Infiltration of immune cells into the kidney is important in the development of hypertension and kidney disease in humans and animals. Preliminary and published data from this PPG have demonstrated that increasing the sodium intake to Dahl Salt-Sensitive (SS) rats results in the infiltration of immune cells and elevation of O2 and H2O2 in the renal medulla which accompany the development of hypertension and kidney damage. Other studies demonstrated that genetic mutation of recombination activating gene 1 (Rag1) or chronic immunosuppressive therapy in SS rats decreased immune cell infiltration and attenuated salt-sensitive hypertensive and renal disease. Furthermore, infiltrating immune cells are enriched in NADPH oxidase and can therefore serve as a source of reactive oxygen species. Supporting a role of the immune system in human hypertension, Genome Wide Association Studies demonstrated that mutations in Sh2b3, a gene important in T-lymphocyte signaling, are associated with hypertension and kidney disease in patients. Sh2b3 is a known intracellular signaling molecule in T-lymphocytes and endothelial cells, but the mechanisms of its effects to alter blood pressure and renal disease are unknown. Intriguing preliminary data demonstrate that genetic mutation of Sh2b3 in the SS rat alters renal T-cell infiltration, changes the inflammatory cytokine profile in the kidney, and attenuates hypertension and renal damage in SS rats fed high salt. Based upon our preliminary data, we propose that the infiltrating immune cells in the kidney, specifically T-lymphocytes, exert deleterious actions by releasing H2O2 and cytokines in the kidney to accelerate the ongoing disease process. The mechanisms of action of infiltrating T-cells will be explored in this proposal using a comprehensive approach with newly generated rat models in which Rag1 (SSRag1 null), Sh2b3 (SSSh2b3 mutant), and the p67phox subunit of NADPH oxidase (SSp67 null) have been mutated in the SS rat. Experiments in this proposal will test the general hypothesis that infiltration of T-cells in the kidney exaggerates salt-sensitive hypertension and renal disease by increasing free radicals and cytokines. As a corollary to this hypothesis, we propose to elucidate the mechanisms of action of Sh2b3 in salt-sensitive hypertension. This hypothesis will be tested in three, mechanistically-based, Specific Aims.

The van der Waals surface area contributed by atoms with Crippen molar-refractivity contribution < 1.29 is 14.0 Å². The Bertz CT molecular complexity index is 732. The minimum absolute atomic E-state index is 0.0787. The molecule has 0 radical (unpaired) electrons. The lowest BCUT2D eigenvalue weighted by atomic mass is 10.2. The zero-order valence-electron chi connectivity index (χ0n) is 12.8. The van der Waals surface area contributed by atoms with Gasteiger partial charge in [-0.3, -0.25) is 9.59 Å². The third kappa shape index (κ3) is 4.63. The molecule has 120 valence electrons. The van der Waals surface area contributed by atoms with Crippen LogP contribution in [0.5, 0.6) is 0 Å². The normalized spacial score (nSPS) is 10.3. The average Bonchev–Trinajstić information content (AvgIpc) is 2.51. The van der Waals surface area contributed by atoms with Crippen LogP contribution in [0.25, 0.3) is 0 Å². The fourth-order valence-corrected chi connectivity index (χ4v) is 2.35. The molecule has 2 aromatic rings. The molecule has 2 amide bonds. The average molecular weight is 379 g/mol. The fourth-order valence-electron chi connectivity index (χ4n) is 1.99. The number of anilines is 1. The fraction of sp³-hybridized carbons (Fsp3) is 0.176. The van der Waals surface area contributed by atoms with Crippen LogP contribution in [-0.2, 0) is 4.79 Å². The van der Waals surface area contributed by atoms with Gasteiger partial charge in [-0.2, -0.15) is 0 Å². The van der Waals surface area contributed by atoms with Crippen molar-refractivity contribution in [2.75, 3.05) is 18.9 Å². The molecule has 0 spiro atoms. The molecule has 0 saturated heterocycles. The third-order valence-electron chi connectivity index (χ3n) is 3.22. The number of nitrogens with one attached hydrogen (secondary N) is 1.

Aim 1 will use SSp67 null and SSRag1 null rats to test the hypothesis that NADPH oxidase in the infiltrating immune cells increases H2O2 which amplifies SS hypertension and renal injury and blunts pressure natriuresis.
Aim 2 will use SSRag1 null rats to test the hypothesis that T-lymphocyte infiltration into the kidney alters the cytokine milieu and is sufficient to amplify the development of SS hypertension and kidney damage.
Aim 3 will study SSSh2b3 mutant rats to test the hypothesis that Sh2b3 mediates its actions by altering infiltration of T-cells and cytokine/free radical release in the kidney. These three integrative aims will be addressed with a comprehensive approach ranging from cellular and molecular mechanisms to whole animal physiology and pathophysiology using unique animal models. Each mechanistic aim is strongly supported by preliminary data.
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